Found throughout temperate waters of the world, damselfish are palm-sized fish that rarely exceed six inches in length. They are brightly colored in shades of orange, red, yellow and blue, and are characterized with forked tails and a nostril on each side of the head. Attracted to the reef for protective habitat and food, damselfish feed on algal mats found among the coral, as well as other plant matter and small animals suspended in the water. With a tiny mouth lined with sharp teeth, damselfish are skilled at grinding their teeth on algae, resulting in an audible clicking sound.

It is during feeding time that the aggressive behavior of the damselfish becomes very apparent. Competing with parrotfish and surgeonfish for algae, the tiny, but quick damselfish are known to be formidable challengers, antagonizing their rivals until they leave the area. The Blue tang, however, is one of the few fish that has learned how to avoid the nips of the damselfish by feeding in large swimming groups.

Of all damselfish in the Caribbean, the Sergeant Major is one of the more plentiful and common species. This fish is larger than most damselfish (eight inches) and is named for five black bars on the side of its body that resemble the insignia of a rank in the military. The upper body of the Sergeant Major is yellow, occasionally with shades of blue, and the lower body is white with shades of gray, with a dark spot near the pectoral base. In addition to their aggressive feeding behavior, these fish participate in courtship rituals, in which nests are prepared. At this time, males also change colors and actively pursue females during the morning hours by continually circling and nudging them. Reproduction occurs during a five-month spawning period from April to August, which is linked to the lunar cycle. After approximately 200,000 eggs are laid on coral heads, the male protectively guards them until the eggs mature and hatch, after which time he returns to his normal coloration.

Fortunately, because of the curious and aggressive behavior of the Sergeant Major, and Damselfish in general, scientists continue to focus much attention on these fish. Currently in Belize and throughout the world, damselfish have a healthy population and are not threatened. However, just like all other living creatures in the sea, the damselfish is dependent on many factors, such as a healthy reef environment, for it to continue to thrive.

 

National Geographic Magazine’s October issue highlights the beauty of Belize’s Great Barrier Reef which, along with Glover’s Reef Atoll, is part of the same reef system – the Mesoamerican Reef.

The Mesoamerican Reef, described in the article as “half the length of its famous Australian counterpart but in many ways more remarkable,” contains Belize’s Great Barrier Reef, one of the country’s most remarkable – and most fragile, geological assets. This fragility and the interplay between coral, mangrove and marine life is beautifully described in words and images, he said.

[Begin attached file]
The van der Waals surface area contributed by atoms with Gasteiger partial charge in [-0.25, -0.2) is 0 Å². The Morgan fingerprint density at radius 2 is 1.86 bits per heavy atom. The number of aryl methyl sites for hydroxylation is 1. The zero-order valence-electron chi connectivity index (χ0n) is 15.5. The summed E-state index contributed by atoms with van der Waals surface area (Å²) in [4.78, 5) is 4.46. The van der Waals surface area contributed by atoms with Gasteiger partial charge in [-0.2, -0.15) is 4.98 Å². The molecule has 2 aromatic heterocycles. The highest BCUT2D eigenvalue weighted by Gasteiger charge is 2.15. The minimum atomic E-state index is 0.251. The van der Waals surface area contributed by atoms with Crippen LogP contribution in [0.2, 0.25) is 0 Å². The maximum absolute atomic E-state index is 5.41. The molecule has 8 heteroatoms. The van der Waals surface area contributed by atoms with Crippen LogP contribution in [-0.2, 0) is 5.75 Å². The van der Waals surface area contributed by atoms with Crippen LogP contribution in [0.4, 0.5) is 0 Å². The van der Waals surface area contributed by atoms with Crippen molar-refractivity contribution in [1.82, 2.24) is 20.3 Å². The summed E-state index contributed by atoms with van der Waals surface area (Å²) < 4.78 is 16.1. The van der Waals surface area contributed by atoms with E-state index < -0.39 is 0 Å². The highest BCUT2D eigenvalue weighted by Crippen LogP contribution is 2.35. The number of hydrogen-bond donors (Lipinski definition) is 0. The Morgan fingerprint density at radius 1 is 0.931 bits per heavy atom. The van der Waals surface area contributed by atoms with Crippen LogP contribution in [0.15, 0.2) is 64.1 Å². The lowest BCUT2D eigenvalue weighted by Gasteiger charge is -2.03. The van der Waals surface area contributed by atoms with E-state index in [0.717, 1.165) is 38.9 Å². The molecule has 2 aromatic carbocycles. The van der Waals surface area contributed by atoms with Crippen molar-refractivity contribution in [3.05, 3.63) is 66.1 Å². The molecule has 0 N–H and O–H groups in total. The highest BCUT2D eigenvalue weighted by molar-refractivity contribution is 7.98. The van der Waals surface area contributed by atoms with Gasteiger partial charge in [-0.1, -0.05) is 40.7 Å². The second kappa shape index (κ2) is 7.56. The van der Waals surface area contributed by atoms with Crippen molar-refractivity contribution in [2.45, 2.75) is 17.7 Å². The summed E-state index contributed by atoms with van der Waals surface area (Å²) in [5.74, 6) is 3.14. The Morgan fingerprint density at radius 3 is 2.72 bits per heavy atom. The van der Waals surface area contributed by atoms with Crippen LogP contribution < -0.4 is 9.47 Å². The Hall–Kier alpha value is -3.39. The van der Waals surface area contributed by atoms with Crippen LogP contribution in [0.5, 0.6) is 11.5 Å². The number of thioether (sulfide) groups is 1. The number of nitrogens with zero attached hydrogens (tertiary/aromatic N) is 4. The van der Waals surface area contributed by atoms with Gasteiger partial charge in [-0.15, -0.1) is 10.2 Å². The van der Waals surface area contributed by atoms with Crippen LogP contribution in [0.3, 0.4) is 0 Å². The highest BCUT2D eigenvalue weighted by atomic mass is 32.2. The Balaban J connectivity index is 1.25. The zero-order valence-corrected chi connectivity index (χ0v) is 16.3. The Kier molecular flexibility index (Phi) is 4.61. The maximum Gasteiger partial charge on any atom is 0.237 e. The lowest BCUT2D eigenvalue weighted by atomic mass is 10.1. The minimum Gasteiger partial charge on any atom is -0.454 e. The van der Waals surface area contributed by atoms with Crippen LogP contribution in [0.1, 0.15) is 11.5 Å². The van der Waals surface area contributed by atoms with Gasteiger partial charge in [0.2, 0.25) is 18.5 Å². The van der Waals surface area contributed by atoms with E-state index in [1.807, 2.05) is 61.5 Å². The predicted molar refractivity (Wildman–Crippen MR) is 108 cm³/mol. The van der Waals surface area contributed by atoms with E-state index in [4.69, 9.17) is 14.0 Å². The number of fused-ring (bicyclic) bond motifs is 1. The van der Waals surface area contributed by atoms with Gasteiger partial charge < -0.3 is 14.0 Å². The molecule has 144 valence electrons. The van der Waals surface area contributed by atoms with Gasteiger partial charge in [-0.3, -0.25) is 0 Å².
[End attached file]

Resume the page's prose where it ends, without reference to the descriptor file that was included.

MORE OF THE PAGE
Past editions of National Geographic have highlighted parts of Belize’s sacred Maya cave system and the region’s Maya culture. Mr Fleming said that along with Jacques Cousteau, National Geographic was instrumental in bringing attention to Belize’s Blue Hole, which has become one of the world’s most valued dive spots and now enjoys a higher level of environmental protection.

Read more: http://www.sfgate.com/business/prweb/article/Belize-s-Beauty-Again-Featured-in-National-3900559.php#ixzz29UwSym3W

Have you ever been at the beach and seen people throwing bread in the water? The jetty in Waikiki is a prime spot for fish-feeding. But is fish feeding bad?

Overall yes, fish feeding should be avoided. It is harmful to the fish, the people in the water (whether it be snorkelers, swimmers, or divers), and to the ecosystem.

1. Hand-feeding fish and other marine life promotes a behavior called conditioning, where the animal learns to associate humans with food. And let’s face it, humans do not know how to give fish the right foods. Just like humans, fishes need important amino acids in their diets, of which they can only receive from their natural diet – not bread (or any other food humans give out). A fish’s natural diet is quite complicated and may be seasonal, daily, or temporal. When fish start to anticipate meal times with humans, it interferes with their natural feeding cycles.

2. Hand-fed fish are more vulnerable to predators. A healthy marine community relies on competition for habitat and food. Have you ever noticed that different species feed during different times of the day? Introducing an unnatural meal disturbs these competitive relationships and can lead to feeding frenzies.

3. Humans caught in a feeding frenzy, or in a location where fishes are regularly fed, may be injured. As a result of behavioral conditioning through fish feeding, unprovoked marine animals may attack (bite) humans thinking they will receive food or mistaking fingers and other body parts for food.

4. Hand-feeding fish takes a toll on the marine environment, too. The majority of reef fishes are grazers, meaning they only eat algae. They keep the growth of the algae on coral reefs under control so that the reefs aren’t smothered. When regularly introduced to unnatural food like bread, their bellies get too full to graze on algae, and the algae may become overgrown.

If fish feeding is so bad, why do people still do it? A lot of people may be misinformed, uninformed, uneducated, or just plain ignorant: they feel like they are helping the fish, doing them a favor; they are feeding the fish for their own entertainment; they see other people feeding fish and think it’s OK (follow by example).

We encourage you to be proactive and to do your research before you interact with the ocean, whether it be snorkeling, surfing, sailing, or diving. If we can all be responsible for our own actions, we can make our oceans healthier. And for your own safety, if you are in the water during a hand feeding fish frenzy, get away (fish have sharp teeth too).